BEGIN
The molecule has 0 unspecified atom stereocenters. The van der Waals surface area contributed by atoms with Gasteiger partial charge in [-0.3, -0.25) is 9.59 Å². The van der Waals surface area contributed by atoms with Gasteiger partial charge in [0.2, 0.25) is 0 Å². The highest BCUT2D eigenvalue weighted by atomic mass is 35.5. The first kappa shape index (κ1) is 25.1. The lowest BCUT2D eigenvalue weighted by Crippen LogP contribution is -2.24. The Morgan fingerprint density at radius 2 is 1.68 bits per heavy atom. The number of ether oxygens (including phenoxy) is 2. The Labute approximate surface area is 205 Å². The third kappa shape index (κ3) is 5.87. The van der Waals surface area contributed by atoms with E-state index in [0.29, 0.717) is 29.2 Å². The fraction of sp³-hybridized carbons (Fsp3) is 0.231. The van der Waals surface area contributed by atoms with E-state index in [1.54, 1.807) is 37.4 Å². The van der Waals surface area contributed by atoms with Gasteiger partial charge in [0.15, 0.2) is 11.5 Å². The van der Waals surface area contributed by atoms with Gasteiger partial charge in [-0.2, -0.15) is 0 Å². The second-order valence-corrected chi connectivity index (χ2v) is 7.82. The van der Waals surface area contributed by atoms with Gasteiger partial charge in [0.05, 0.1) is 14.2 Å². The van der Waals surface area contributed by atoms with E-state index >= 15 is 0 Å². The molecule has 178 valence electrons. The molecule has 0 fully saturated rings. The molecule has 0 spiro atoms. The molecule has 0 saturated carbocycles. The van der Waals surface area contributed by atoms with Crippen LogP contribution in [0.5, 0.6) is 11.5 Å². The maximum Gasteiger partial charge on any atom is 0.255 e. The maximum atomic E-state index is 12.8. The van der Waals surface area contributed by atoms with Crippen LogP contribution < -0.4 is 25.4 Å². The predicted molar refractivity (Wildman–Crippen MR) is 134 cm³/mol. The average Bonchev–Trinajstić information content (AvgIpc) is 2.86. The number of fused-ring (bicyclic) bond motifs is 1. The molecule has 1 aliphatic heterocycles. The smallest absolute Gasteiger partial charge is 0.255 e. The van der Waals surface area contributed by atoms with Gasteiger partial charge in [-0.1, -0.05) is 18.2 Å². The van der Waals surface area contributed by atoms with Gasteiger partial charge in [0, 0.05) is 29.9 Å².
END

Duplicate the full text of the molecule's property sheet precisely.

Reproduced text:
The molecule has 0 unspecified atom stereocenters. The van der Waals surface area contributed by atoms with Gasteiger partial charge in [-0.3, -0.25) is 9.59 Å². The van der Waals surface area contributed by atoms with Gasteiger partial charge in [0.2, 0.25) is 0 Å². The highest BCUT2D eigenvalue weighted by atomic mass is 35.5. The first kappa shape index (κ1) is 25.1. The lowest BCUT2D eigenvalue weighted by Crippen LogP contribution is -2.24. The Morgan fingerprint density at radius 2 is 1.68 bits per heavy atom. The number of ether oxygens (including phenoxy) is 2. The Labute approximate surface area is 205 Å². The third kappa shape index (κ3) is 5.87. The van der Waals surface area contributed by atoms with E-state index in [0.29, 0.717) is 29.2 Å². The fraction of sp³-hybridized carbons (Fsp3) is 0.231. The van der Waals surface area contributed by atoms with E-state index in [1.54, 1.807) is 37.4 Å². The van der Waals surface area contributed by atoms with Gasteiger partial charge in [0.15, 0.2) is 11.5 Å². The van der Waals surface area contributed by atoms with Gasteiger partial charge in [-0.2, -0.15) is 0 Å². The second-order valence-corrected chi connectivity index (χ2v) is 7.82. The van der Waals surface area contributed by atoms with Gasteiger partial charge in [0.05, 0.1) is 14.2 Å². The van der Waals surface area contributed by atoms with E-state index >= 15 is 0 Å². The molecule has 178 valence electrons. The molecule has 0 fully saturated rings. The molecule has 0 spiro atoms. The molecule has 0 saturated carbocycles. The van der Waals surface area contributed by atoms with Crippen LogP contribution in [0.5, 0.6) is 11.5 Å². The maximum Gasteiger partial charge on any atom is 0.255 e. The maximum atomic E-state index is 12.8. The van der Waals surface area contributed by atoms with Crippen LogP contribution < -0.4 is 25.4 Å². The predicted molar refractivity (Wildman–Crippen MR) is 134 cm³/mol. The average Bonchev–Trinajstić information content (AvgIpc) is 2.86. The number of fused-ring (bicyclic) bond motifs is 1. The molecule has 1 aliphatic heterocycles. The smallest absolute Gasteiger partial charge is 0.255 e. The van der Waals surface area contributed by atoms with Gasteiger partial charge in [-0.1, -0.05) is 18.2 Å². The van der Waals surface area contributed by atoms with Gasteiger partial charge in [0, 0.05) is 29.9 Å².